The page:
Opening wedge high tibial osteotomy allows better outcomes than unicompartmental knee arthroplasty in patients expecting to return to impact sports

  • Jacquet Christophe
  • Gulagaci Firat
  • Schmidt Axel
  • Pendse Aniruddha
  • Parratte Sebastien
  • Argenson Jean-Noël
  • Ollivier Matthieu

  • Opening wedge high tibial osteotomy
  • Unicompartmental knee arthroplasty
  • Impact sport
  • Patient reported outcomes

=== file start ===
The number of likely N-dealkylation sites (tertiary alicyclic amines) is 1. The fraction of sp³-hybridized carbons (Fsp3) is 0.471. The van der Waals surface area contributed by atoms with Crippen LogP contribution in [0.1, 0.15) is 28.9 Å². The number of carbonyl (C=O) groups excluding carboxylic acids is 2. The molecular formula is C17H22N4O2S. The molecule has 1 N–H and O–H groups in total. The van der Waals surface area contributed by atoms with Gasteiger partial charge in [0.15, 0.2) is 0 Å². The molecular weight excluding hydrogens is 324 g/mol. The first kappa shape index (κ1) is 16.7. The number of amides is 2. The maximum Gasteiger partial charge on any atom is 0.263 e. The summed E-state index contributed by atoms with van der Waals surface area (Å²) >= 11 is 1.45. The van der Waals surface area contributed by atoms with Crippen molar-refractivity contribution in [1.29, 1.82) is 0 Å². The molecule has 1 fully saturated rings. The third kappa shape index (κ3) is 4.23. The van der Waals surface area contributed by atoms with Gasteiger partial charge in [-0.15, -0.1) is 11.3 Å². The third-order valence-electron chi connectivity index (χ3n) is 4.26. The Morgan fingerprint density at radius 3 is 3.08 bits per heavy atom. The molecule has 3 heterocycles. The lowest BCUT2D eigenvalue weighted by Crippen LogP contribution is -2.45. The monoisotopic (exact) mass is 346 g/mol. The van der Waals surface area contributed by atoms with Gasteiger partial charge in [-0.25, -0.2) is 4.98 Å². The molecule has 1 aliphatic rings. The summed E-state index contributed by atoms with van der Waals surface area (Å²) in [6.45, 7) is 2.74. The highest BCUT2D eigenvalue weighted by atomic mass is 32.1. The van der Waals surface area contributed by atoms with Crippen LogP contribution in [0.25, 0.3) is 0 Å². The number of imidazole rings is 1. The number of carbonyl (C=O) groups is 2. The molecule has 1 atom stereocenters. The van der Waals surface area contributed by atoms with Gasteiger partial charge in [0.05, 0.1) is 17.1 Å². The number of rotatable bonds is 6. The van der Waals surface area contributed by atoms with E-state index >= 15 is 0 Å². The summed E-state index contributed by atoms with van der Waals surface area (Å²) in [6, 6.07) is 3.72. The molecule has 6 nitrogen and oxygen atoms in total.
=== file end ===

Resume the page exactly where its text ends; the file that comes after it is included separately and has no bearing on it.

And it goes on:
Purpose Prior studies have compared unicompartmental knee arthroplasty (UKA) with high tibial osteotomy (HTO) suggesting that both procedures had good functional outcomes. But none had established the superiority of one of the two procedures for patients with high expectation including return to impact sport. The aim of this study was to compare functional outcomes and ability to return to impact sport of active patients defined with a pre-arthritis University of California and Los Angeles activity (UCLA) score > 8, after UKA or HTO procedures. Methods A retrospective review of patients with a pre-arthritis UCLA score > 8 operated between January 2014 and September 2017 has identified 91 patients with open-wedge HTO and 117 patients with UKA. A matching process based on age (± 3 years) and gender allowed to include 50 patients in each group for comparative analysis. Patient reported outcomes included Knee Osteoarthritis Outcomes Score (KOOS), UCLA Score, Knee Society Score (KSS) and time to return to sport or previous professional activities at 3, 6, 12 and 24 months following surgery. Results Mean time to return to sport activities or previous professional activities were significantly lower for the HTO group than for UKA group [respectively, 4.9 ± 2.2 months for HTO group vs 5.8 ± 6.2 months for UKA group (p = 0.006) and 3 ± 3 months for HTO group vs 4 ± 3 months for UKA group (p = 0.006)]. At 24-month follow-up, UCLA score, KOOS Sports Sub-score and KSS activity score were significantly higher for HTO group than for UKA group (Δ: 2 CI 95% (1.3-2.5 points) p < 0.0001, (Δ: 10.9 CI 95% (2.9-18.9 points) p = 0.04 and Δ: 7.8 CI 95% (2.4-13.4 points) p = 0.006, respectively) and 31 patients (62%) were practicing impact sport in the HTO group versus 14 (28%) in the UKA group (odd-ratio 4.2 CI 95% (1.8-9.7) p < 0.0001). Conclusion HTO offers statistically significant quicker return to sport activities and previous professional activities with a higher rate of patients able to practice impact activity (62% for HTO vs 28% for UKA) and better sports related functional scores at two years after surgery compared to UKA. Level of evidence III retrospective case-control study.